March 11, 2013 by Franz-Stefan Gady
In the kaleidoscopic world of power politics in Asia, the United States’ pivot to that region may yield the unintentional consequences of fostering closer strategic ties between the two Asian giants – China and India – which could result in a strategic alliance ostensibly hostile to Western interests in the region.
Analysts will be quick to point out that the ‘all weather friendship’ between the two countries, has hit a natural ceiling due to the strategic competition between the (re)emerging powers. For example, China is deepening its ties with Pakistan militarily (both countries signed a military cooperation agreement in September 2012), provides nuclear support, and has finally taken over management of the port of Gwadar on Pakistan’s Makran coast. India on the other hand is trying to counter China’s influence in Asia by fostering closer ties with the countries of the Association of South East Asian Nations (ASEAN), especially in the field of naval cooperation, which adversely affects China’s position in the Indian Ocean and South China Sea. Both countries’ increasing energy demands also put the two giants on a collision course.
March 6, 2013 by Ramzy Baroud
One fails to understand the unperturbed attitude with which regional and international leaders and organizations are treating the unrelenting onslaught against Rohingya Muslims in Myanmar, formally known as Burma. Numbers speak of atrocities where every violent act is prelude to greater violence and ethnic cleansing. Yet, western governments’ normalization with the Myanmar regime continues unabated, regional leaders are as gutless as ever and even human rights organizations seem compelled by habitual urges to issue statements lacking meaningful, decisive and coordinated calls for action.
Meanwhile the ‘boat people’ remain on their own. On February 26, fishermen discovered a rickety wooden boat floating randomly at sea, nearly 25 kilometers (16 miles) off the coast of Indonesia’s northern province of Aceh. The Associated Press and other media reported there were 121 people on board including children who were extremely weak, dehydrated and nearly starved. They were Rohingya refugees who preferred to take their chances at sea rather than stay in Myanmar. To understand the decision of a parent to risk his child’s life in a tumultuous sea would require understanding the greater risks awaiting them at home.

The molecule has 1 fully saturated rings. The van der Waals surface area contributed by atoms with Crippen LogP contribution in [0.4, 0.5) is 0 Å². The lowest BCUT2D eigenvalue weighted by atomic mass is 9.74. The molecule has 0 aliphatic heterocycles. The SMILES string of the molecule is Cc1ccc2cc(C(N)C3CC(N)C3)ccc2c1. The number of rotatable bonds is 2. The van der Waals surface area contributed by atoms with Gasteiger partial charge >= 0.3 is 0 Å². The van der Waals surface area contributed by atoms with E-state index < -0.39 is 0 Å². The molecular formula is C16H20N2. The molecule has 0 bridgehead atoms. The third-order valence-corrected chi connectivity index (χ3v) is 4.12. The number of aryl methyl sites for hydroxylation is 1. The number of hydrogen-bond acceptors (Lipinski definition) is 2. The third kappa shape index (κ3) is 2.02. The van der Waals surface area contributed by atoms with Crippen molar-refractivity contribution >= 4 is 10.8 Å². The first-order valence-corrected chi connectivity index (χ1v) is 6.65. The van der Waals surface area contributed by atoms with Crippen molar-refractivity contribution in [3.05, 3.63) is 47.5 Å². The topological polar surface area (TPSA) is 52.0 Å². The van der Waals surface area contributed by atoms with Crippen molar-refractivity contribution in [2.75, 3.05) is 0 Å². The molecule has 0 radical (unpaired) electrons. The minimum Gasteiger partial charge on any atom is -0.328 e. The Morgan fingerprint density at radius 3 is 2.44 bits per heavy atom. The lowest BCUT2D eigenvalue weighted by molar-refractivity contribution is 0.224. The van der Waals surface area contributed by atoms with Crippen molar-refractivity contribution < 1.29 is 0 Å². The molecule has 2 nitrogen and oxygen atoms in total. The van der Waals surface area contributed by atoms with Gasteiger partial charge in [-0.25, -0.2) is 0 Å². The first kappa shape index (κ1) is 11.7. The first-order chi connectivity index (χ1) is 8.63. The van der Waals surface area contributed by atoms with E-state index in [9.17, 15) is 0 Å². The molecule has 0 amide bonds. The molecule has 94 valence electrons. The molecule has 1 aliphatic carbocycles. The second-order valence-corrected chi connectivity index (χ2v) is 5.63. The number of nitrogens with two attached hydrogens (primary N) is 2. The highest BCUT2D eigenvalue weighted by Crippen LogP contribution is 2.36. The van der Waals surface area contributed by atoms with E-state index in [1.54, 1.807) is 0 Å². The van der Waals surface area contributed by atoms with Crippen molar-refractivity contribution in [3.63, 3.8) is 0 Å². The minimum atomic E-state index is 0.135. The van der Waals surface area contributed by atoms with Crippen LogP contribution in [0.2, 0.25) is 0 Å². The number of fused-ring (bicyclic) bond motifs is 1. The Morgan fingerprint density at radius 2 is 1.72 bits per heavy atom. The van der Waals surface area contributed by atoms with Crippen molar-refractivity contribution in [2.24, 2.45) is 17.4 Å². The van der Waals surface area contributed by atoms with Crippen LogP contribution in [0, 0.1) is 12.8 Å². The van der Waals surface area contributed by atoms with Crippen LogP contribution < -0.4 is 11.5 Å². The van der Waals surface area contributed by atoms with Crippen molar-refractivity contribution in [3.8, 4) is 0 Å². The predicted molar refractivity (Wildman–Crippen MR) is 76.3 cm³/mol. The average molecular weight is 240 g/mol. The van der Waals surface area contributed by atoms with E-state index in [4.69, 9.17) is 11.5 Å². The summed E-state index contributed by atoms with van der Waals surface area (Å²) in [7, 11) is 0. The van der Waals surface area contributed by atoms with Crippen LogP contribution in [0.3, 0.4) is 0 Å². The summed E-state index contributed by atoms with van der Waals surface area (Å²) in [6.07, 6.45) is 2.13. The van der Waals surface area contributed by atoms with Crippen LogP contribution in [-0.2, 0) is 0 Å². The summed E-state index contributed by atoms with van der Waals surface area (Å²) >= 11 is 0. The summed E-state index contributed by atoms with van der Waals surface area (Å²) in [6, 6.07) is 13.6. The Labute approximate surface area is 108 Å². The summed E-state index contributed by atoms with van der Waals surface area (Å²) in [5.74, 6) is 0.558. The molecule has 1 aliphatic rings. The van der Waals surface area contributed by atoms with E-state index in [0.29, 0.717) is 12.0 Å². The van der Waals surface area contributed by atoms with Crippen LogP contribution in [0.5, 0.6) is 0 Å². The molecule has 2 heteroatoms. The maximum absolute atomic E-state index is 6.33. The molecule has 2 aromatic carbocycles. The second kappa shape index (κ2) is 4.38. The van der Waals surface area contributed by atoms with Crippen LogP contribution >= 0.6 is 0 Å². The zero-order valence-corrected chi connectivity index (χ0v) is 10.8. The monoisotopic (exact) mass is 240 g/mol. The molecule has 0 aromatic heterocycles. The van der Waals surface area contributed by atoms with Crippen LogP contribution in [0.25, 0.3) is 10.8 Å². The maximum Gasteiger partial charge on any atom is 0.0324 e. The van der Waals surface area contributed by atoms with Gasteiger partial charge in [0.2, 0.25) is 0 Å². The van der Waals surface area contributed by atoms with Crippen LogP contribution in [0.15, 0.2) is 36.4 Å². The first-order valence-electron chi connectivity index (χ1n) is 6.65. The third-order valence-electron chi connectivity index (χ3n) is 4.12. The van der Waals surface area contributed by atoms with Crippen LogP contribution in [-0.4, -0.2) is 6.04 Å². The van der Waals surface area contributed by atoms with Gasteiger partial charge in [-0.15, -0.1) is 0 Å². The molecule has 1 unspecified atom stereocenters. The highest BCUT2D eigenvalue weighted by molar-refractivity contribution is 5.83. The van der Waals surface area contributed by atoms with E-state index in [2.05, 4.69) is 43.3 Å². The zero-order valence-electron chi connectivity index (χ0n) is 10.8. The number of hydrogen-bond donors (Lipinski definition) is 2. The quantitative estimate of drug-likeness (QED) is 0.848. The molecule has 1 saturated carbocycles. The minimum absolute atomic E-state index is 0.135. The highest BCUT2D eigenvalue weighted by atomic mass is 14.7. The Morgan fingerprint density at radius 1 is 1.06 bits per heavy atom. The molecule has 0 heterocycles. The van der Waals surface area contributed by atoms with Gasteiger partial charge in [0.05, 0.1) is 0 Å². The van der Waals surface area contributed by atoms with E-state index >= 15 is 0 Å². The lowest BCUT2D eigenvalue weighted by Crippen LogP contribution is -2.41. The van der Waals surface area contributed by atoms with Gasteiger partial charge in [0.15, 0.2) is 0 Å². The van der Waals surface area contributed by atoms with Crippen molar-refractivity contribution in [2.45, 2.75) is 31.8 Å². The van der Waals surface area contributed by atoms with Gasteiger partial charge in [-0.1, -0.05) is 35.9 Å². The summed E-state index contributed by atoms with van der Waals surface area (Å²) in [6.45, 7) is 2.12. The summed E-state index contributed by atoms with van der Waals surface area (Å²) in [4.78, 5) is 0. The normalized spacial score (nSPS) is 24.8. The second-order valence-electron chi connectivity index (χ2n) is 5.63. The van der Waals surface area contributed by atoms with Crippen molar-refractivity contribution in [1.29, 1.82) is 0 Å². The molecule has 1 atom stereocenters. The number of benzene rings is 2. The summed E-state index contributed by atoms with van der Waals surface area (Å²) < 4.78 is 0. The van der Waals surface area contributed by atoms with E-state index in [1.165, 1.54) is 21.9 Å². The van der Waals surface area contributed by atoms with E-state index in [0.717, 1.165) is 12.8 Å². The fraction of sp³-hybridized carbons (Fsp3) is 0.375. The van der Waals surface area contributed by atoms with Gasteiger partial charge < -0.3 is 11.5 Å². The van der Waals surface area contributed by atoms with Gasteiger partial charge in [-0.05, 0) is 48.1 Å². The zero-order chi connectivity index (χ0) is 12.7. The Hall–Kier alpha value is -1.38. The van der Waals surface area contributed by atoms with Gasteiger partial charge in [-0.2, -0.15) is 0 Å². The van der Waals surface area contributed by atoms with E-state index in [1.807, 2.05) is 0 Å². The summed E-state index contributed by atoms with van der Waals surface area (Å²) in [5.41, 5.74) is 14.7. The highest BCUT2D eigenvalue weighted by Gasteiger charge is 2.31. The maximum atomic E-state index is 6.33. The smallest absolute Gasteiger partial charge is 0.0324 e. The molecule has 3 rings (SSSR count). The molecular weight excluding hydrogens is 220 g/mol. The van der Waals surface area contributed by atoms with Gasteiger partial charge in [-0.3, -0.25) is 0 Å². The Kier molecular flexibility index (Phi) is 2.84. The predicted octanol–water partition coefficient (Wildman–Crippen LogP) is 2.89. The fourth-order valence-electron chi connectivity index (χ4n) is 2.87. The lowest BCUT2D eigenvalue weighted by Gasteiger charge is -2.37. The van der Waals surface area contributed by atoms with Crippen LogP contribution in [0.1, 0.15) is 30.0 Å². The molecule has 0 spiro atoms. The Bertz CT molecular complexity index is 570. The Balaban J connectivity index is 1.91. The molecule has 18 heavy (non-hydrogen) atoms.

February 13, 2013 by William Thomson
We are currently living in a world of geopolitical competition, and that competition is increasingly taking on the nature of a zero-sum game. Although the US has played the role, at times, of a global hegemon since the collapse of the Soviet Union, it no longer possesses the political influence or the economic bandwidth to continue to do so. Perhaps more importantly, new rising economies are flexing their muscle and demonstrating their ability and desire to carve out their own spheres of influence.
Ian Bremmer, CEO of Eurasia Group, and Nouriel Roubini, Chair of Roubini Global Economics, have termed this new geopolitical paradigm a “G-Zero” world, a world in which no single country can meet the challenges of global leadership.
December 26, 2012 by Conn M. Hallinan
In March 1990, Time Magazine titled an article “Ripples in The American Lake.” It was not about small waves in that body of water just north of Fort Lewis, Washington. It was talking about the Pacific Ocean, the largest on the planet, embracing over half of humanity and the three largest economies in the world.
Time did not invent the term—it is generally attributed to Gen. Douglas MacArthur, U.S. Pacific commander during WW II—but its casual use by the publication was a reflection of more than 100 years of American policy in this immense area.
December 22, 2012 by Sudhanshu Tripathi
Perhaps enacting their age old cultural bonds into a fresh endeavour of mutual cooperation both India and the Association of South East Nations (ASEAN) are today riding on the crest of high hopes of signing an historic free trade agreement (FTA) on services and investment during the scheduled two-day ASEAN summit on Dec.20 and 21, which, India for the first time will host in its capital, New Delhi.